I am obsessed with the bullet journal at the moment. I first came across the concept while doing my PhD and it was indispensable for helping me finish my thesis.
Now it’s helping me finish my stories. Let’s see how the bullet journal can make you a better writer.
What is a bullet journal?
Ryder Carroll designed the basic system to be an analogue system for the digital age. It is a flexible and customisable system of organisation.
Your bullet journal can be anything you want.
Bullet journalling has taken off in a big way in recent years. Many of the examples you can find online are beautiful but highly complex. People use them as a calendar, a journal, a planner, a sketchbook, a meal tracker. The list is basically endless.
At its heart the bullet journal is a series of to do lists you review on a daily, monthly and yearly basis. More information on how to start a bullet journal is available at the bullet journal website or over at tinyrayofsunshine.
How the bullet journal can make you a better writer
The bullet journal can make you a better writer by forcing you to get your ass organised.
If one of your goals is to publish a novel before the end of the year, put that in your future log. Then break that task down into monthly goals. If you write 20,000 words of the novel you could be done in three months. Make one of your dailies be “write 700 words” to reach the monthly goal.
You could add a word count tracker to see if you’re actually hitting that goal. Your journal might have pages dedicated to notes on your character or setting. Lists of steps to take if you’re self-publishing, like get it edited or find a cover designer. If you want to go the traditional route, you could keep lists of agents or publishers you’ve sent the manuscript to.
What you track in your journal is up to you.
5 spread ideas every writer needs
The bullet journal is customisable, which can make it a little daunting to start one, especially when many of the examples online are so ornate.
Here are a few spreads I recommend every writer include in their bullet journal.
1. A list of books to read
Every writer should have a healthy reading habit. Having a spread in your bullet journal will help you keep track of what you want to read and what you’ve read. And if you’re anything like me, you’ll constantly forget which books you keep meaning to read. A bullet journal spread can stop that happening.
2. A posting schedule
If you have a blog or social media presence (and let’s face it, you probably should have) you need a schedule for writing related posts. Keep track of what you’re posting and when.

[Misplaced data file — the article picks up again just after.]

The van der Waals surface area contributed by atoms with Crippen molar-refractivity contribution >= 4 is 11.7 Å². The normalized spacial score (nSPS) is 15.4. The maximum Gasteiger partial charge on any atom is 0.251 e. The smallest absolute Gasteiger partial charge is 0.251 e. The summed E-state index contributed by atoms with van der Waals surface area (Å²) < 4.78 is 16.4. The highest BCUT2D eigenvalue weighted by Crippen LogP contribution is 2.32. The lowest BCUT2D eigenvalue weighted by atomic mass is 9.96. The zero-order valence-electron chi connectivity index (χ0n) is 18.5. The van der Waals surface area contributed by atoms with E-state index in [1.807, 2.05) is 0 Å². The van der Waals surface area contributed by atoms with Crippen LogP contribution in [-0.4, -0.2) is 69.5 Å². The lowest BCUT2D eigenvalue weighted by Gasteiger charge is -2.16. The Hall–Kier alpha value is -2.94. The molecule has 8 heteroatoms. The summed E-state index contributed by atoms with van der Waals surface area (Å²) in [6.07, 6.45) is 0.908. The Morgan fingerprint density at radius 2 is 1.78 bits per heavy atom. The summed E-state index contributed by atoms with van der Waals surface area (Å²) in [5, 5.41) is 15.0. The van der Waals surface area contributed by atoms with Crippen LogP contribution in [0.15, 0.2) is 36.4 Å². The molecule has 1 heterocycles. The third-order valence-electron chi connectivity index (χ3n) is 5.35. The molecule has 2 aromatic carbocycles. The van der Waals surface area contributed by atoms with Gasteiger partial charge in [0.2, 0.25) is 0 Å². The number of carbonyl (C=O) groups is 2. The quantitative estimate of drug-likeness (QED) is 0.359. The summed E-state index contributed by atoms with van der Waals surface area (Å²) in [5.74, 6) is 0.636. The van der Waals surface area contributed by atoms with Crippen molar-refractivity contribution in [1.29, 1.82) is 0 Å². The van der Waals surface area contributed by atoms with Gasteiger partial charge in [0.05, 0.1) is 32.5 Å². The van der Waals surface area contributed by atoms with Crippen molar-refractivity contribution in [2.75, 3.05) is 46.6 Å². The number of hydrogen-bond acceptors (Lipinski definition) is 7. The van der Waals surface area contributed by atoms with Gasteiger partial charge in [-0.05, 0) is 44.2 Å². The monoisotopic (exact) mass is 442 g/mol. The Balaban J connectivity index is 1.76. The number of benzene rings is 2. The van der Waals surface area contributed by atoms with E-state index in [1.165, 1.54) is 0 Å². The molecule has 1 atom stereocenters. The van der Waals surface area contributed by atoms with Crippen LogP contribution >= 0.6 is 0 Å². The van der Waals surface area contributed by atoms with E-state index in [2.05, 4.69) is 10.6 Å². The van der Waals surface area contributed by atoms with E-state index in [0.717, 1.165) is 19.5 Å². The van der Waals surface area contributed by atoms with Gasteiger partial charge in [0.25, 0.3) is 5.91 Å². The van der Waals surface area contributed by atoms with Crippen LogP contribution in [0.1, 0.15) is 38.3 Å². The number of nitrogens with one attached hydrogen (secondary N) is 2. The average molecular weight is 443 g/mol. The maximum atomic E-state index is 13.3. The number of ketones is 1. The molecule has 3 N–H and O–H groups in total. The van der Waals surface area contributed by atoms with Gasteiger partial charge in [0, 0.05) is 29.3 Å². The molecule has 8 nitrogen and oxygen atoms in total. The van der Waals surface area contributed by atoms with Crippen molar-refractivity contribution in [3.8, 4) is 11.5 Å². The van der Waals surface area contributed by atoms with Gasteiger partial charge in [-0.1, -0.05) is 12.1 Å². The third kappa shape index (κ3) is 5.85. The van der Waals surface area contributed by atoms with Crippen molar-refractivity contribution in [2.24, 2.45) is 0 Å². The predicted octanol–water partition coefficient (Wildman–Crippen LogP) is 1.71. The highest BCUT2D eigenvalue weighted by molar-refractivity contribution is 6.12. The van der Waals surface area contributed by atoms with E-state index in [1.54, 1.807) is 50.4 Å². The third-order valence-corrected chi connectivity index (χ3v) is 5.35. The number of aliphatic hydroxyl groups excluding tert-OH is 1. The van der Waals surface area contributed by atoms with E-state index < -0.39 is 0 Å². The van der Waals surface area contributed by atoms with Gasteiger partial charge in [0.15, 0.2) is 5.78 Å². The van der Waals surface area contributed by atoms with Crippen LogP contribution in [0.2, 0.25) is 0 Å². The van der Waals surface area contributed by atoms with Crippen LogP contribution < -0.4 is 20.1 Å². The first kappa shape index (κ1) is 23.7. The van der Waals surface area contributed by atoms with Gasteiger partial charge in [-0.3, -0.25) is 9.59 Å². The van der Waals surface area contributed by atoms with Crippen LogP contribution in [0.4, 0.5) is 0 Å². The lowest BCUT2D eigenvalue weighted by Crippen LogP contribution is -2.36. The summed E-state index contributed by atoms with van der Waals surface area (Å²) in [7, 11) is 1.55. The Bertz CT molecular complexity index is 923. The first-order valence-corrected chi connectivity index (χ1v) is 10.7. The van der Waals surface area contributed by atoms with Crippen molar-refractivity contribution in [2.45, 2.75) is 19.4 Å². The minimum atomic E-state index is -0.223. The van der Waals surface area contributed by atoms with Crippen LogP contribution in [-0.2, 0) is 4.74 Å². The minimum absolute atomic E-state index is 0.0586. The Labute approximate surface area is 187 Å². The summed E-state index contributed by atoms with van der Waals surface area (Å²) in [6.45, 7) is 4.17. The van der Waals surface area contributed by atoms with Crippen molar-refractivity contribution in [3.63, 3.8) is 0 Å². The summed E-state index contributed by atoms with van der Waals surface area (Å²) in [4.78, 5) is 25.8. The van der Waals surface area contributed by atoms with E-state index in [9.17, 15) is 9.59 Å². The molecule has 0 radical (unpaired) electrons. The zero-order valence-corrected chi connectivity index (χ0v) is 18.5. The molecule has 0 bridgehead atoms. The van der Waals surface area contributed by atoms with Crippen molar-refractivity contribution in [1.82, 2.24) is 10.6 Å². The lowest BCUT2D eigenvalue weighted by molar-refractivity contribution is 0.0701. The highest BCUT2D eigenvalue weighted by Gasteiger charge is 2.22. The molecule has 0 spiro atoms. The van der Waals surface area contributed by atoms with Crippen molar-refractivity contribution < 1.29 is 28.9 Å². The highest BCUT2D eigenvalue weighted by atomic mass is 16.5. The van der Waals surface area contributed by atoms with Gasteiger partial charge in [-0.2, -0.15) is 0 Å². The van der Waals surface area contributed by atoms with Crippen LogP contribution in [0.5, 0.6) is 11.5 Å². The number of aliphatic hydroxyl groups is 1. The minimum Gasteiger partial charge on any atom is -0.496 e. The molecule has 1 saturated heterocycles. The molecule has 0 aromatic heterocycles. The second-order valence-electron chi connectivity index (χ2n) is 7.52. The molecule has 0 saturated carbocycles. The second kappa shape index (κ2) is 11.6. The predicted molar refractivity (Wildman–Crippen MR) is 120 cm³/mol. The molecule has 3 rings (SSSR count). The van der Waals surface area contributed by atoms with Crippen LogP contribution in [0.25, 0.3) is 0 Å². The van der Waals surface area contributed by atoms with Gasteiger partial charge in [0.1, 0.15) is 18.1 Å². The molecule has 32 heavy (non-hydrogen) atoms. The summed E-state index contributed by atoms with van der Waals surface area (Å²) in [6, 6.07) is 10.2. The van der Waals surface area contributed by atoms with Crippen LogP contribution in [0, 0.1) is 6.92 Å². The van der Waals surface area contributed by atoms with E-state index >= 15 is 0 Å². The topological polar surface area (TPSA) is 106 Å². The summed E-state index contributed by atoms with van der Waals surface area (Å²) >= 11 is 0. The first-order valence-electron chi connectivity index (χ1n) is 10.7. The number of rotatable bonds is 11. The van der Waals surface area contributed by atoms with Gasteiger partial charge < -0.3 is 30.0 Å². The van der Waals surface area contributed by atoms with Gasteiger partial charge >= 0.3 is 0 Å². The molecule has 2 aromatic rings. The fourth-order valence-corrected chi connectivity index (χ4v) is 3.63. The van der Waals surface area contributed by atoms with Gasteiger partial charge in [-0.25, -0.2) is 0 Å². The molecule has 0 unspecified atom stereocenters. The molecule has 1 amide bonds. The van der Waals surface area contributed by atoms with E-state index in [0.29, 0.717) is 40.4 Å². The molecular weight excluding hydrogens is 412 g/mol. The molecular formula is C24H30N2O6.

3. A list of writing ideas and prompts
Make sure you never run out of ideas by keeping them close to you. Write down everything you can think of; random dialogue, settings, character traits, quotes from other writers, fragments of sentences. Anything and everything could be a prompt and it might just pull you out of trouble when you’re stuck.
4. A word count tracker
I maintain that tracking output is one of the most important things any writer can do. If you don’t keep track then you don’t know how much you’re writing and that makes it impossible to plan. Stick a word count tracker in your bullet journal if you don’t already have one.
5. A habit tracker
We writers can be kind of terrible at taking care of ourselves, especially when we’re elbow deep in a story. Use a habit tracker in your bullet journal to make sure you’re drinking plenty, eating at regular intervals, taking necessary medications etc.. It’ll help your writing in the long run.
How my bullet journal made me a better writer
The bullet journal system has helped me most by giving my a system if organisation that I can tweak to work for me. By constantly reviewing tasks and eliminating irrelevant items I stay focused on what’s important. The rapid logging system takes up a tiny amount of my day, leaving more room to actually get things done. And the bullet system itself makes it easy to see what you’ve completed which gives me a sense of accomplishment.
I keep a pretty minimalistic set up, at least compared to some other bullet journalists. I use the official LEUCHTTERM1917 bullet journal with a Sigma Micron black pen. Occasionally I’ll use either red or green pens (Bic intensity at the moment) for particular spreads and a Papelote pen strap to keep everything together.
If you’re struggling to be productive as a writer give the bullet journal a try. And if you’re a bullet journal veteran, try incorporating some of the spread ideas.
How has having a bullet journal helped you as a writer? What spreads have you found most helpful?
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